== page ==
7-Eleven is known for Big Gulps, Big Bites, decadent nachos, doughnuts, and the Slurpee -- not exactly healthy fare. But Weight Watchers (NYSE:WTW) now hopes that some of the convenience store's customers will also hanker for low-calorie options.

Reuters reported that Weight Watchers plans to distribute a line of snack cakes and muffins in 7-Eleven's U.S. stores. It's the company's latest bid to increase Weight Watchers' licensing business, as it steps up distribution of its prepared diet foods in grocery stores and other venues.

Weight Watchers has little choice but to diversify as more and more diet-plan rivals step forward. Nestle's (OTC: NSRGY.PK) Jenny Craig and NutriSystem (NASDAQ:NTRI) spring to mind. The latter is an interesting new entrant into the subscription-diet market; its recently announced NutriSystem Advanced adds new "proprietary ingredients" to its foods to support heart health, including Omega-3 fatty acids and soluble fibers.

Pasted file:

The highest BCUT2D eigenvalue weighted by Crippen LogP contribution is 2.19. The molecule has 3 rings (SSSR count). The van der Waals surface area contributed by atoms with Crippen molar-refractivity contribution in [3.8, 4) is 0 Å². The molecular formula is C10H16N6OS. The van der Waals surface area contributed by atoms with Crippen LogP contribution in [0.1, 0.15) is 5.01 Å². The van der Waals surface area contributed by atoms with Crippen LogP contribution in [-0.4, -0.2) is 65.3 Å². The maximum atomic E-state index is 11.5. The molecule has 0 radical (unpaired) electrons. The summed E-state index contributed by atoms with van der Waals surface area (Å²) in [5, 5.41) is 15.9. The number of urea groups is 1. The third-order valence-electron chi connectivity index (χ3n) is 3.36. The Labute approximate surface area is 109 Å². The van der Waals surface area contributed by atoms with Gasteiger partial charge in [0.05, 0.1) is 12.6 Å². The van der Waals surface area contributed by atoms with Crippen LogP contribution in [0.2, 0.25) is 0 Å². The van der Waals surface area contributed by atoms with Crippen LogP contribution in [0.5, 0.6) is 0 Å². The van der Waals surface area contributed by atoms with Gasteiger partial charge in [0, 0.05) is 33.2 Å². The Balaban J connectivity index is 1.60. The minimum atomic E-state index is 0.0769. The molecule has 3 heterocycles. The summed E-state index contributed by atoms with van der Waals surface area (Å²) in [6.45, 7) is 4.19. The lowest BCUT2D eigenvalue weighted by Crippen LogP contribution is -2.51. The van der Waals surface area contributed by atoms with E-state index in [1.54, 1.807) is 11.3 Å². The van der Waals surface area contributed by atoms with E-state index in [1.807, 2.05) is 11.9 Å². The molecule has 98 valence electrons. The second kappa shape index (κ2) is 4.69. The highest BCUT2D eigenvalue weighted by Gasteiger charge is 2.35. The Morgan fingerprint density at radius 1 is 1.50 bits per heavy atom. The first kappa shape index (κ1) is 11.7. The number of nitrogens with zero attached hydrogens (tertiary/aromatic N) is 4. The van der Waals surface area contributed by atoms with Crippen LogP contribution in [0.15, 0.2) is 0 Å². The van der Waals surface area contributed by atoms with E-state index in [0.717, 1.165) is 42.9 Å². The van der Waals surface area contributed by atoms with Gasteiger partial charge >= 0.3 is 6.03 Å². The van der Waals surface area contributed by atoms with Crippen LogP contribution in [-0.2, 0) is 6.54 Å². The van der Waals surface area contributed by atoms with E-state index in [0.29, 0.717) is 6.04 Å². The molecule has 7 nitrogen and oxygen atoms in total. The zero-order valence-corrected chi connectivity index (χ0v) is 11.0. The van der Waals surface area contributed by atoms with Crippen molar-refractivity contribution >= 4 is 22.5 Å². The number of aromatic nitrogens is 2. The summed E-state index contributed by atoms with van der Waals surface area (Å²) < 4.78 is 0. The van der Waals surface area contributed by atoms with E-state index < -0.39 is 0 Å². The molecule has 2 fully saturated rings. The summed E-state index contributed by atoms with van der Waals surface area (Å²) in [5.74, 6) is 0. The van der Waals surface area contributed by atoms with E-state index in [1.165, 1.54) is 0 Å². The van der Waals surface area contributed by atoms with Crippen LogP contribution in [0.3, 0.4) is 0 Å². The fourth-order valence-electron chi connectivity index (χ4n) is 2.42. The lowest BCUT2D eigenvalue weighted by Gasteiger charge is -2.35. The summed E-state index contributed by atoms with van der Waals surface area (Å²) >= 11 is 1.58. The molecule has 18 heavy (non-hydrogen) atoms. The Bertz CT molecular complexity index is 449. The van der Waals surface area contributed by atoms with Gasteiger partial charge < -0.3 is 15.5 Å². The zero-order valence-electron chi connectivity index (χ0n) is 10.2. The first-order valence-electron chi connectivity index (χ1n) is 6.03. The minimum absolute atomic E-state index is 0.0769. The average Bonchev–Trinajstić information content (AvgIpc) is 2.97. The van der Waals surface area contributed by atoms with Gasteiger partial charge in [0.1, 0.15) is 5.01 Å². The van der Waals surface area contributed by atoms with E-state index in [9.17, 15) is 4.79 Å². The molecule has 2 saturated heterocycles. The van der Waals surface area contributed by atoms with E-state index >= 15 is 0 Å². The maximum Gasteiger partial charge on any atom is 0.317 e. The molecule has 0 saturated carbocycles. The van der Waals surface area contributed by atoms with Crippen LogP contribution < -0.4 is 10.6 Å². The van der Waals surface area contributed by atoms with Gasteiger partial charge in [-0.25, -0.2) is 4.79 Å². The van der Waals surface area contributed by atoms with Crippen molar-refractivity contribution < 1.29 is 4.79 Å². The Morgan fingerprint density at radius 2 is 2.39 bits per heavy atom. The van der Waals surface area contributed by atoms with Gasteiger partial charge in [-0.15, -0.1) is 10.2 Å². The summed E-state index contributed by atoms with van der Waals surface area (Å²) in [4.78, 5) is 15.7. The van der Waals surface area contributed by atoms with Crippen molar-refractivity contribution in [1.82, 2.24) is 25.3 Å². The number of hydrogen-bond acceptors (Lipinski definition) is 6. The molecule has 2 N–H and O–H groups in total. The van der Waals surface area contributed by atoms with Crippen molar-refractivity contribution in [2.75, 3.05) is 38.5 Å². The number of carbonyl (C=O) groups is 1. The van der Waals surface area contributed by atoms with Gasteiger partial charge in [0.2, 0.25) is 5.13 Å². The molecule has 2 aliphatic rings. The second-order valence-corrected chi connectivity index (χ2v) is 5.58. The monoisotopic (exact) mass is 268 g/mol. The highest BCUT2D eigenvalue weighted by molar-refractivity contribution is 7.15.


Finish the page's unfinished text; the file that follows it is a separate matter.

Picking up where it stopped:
Meanwhile, Weight Watchers' old-school brand almost seems stodgy -- a dangerous trait in a fad-sensitive market, where consumers are always looking for the next successful weight-loss strategy. Remember, the carb-counting Atkins and South Beach diets made 2003 a difficult time for Weight Watchers.

It'll likely be tough for 7-Eleven to shed its reputation for chili-laden hot dogs, but healthier options from Weight Watchers might lure new customers into the stores. Just don't forget the rivals waiting to chip away at 7-Eleven's market share. Britain's Tesco is venturing into the U.S. with small, convenience-oriented stores dubbed Fresh & Easy. And Whole Foods Market (NYSE:WFMI) is also experimenting with smaller, quicker formats, like the Whole Foods Express it mentioned in August. (Admittedly, that's probably aimed at more upscale customers than 7-Eleven and Weight Watchers generally pursue.)

Weight Watchers has the right spirit in trying to increase its distribution as competition mounts. But don't assume that 7-Eleven's move to cut calories among its food offerings will ultimately bulk up either company's business.

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Alyce Lomax owns shares of Whole Foods Market. The Fool has a disclosure policy.